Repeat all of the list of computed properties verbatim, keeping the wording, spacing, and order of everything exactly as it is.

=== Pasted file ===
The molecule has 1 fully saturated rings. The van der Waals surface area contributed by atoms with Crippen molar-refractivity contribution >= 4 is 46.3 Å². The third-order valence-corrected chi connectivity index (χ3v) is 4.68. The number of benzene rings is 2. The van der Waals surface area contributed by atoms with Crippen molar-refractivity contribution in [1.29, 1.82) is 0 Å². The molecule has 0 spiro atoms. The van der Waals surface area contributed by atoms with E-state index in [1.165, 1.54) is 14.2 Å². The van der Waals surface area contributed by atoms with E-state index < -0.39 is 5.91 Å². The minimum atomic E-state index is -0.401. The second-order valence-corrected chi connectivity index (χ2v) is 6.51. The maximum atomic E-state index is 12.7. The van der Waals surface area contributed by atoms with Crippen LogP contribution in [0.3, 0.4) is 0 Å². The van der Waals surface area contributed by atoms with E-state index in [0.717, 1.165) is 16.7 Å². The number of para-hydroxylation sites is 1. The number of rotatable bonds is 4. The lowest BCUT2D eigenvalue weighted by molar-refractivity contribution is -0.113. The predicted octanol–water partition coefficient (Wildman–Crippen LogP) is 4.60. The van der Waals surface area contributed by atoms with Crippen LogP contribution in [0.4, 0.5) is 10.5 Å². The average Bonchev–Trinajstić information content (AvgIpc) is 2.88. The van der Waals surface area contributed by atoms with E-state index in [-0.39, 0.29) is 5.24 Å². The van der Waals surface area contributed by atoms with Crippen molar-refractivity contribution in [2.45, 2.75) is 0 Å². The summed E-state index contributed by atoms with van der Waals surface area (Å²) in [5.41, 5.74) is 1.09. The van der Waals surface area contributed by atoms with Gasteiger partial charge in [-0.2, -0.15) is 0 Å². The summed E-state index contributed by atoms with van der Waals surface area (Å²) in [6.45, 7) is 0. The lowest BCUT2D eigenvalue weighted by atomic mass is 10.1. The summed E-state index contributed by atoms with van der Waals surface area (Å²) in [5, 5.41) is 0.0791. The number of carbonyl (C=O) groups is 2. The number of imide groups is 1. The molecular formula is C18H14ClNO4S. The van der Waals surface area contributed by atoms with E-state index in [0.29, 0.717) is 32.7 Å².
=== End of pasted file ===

The molecule has 1 fully saturated rings. The van der Waals surface area contributed by atoms with Crippen molar-refractivity contribution >= 4 is 46.3 Å². The third-order valence-corrected chi connectivity index (χ3v) is 4.68. The number of benzene rings is 2. The van der Waals surface area contributed by atoms with Crippen molar-refractivity contribution in [1.29, 1.82) is 0 Å². The molecule has 0 spiro atoms. The van der Waals surface area contributed by atoms with E-state index in [1.165, 1.54) is 14.2 Å². The van der Waals surface area contributed by atoms with E-state index < -0.39 is 5.91 Å². The minimum atomic E-state index is -0.401. The second-order valence-corrected chi connectivity index (χ2v) is 6.51. The maximum atomic E-state index is 12.7. The van der Waals surface area contributed by atoms with Crippen LogP contribution in [0.3, 0.4) is 0 Å². The van der Waals surface area contributed by atoms with E-state index in [0.717, 1.165) is 16.7 Å². The number of para-hydroxylation sites is 1. The number of rotatable bonds is 4. The lowest BCUT2D eigenvalue weighted by molar-refractivity contribution is -0.113. The predicted octanol–water partition coefficient (Wildman–Crippen LogP) is 4.60. The van der Waals surface area contributed by atoms with Crippen LogP contribution in [0.4, 0.5) is 10.5 Å². The average Bonchev–Trinajstić information content (AvgIpc) is 2.88. The van der Waals surface area contributed by atoms with E-state index in [-0.39, 0.29) is 5.24 Å². The van der Waals surface area contributed by atoms with Crippen molar-refractivity contribution in [2.45, 2.75) is 0 Å². The summed E-state index contributed by atoms with van der Waals surface area (Å²) in [5.41, 5.74) is 1.09. The van der Waals surface area contributed by atoms with Gasteiger partial charge in [-0.2, -0.15) is 0 Å². The summed E-state index contributed by atoms with van der Waals surface area (Å²) in [6.45, 7) is 0. The lowest BCUT2D eigenvalue weighted by atomic mass is 10.1. The summed E-state index contributed by atoms with van der Waals surface area (Å²) in [5, 5.41) is 0.0791. The number of carbonyl (C=O) groups is 2. The number of imide groups is 1. The molecular formula is C18H14ClNO4S. The van der Waals surface area contributed by atoms with E-state index in [0.29, 0.717) is 32.7 Å².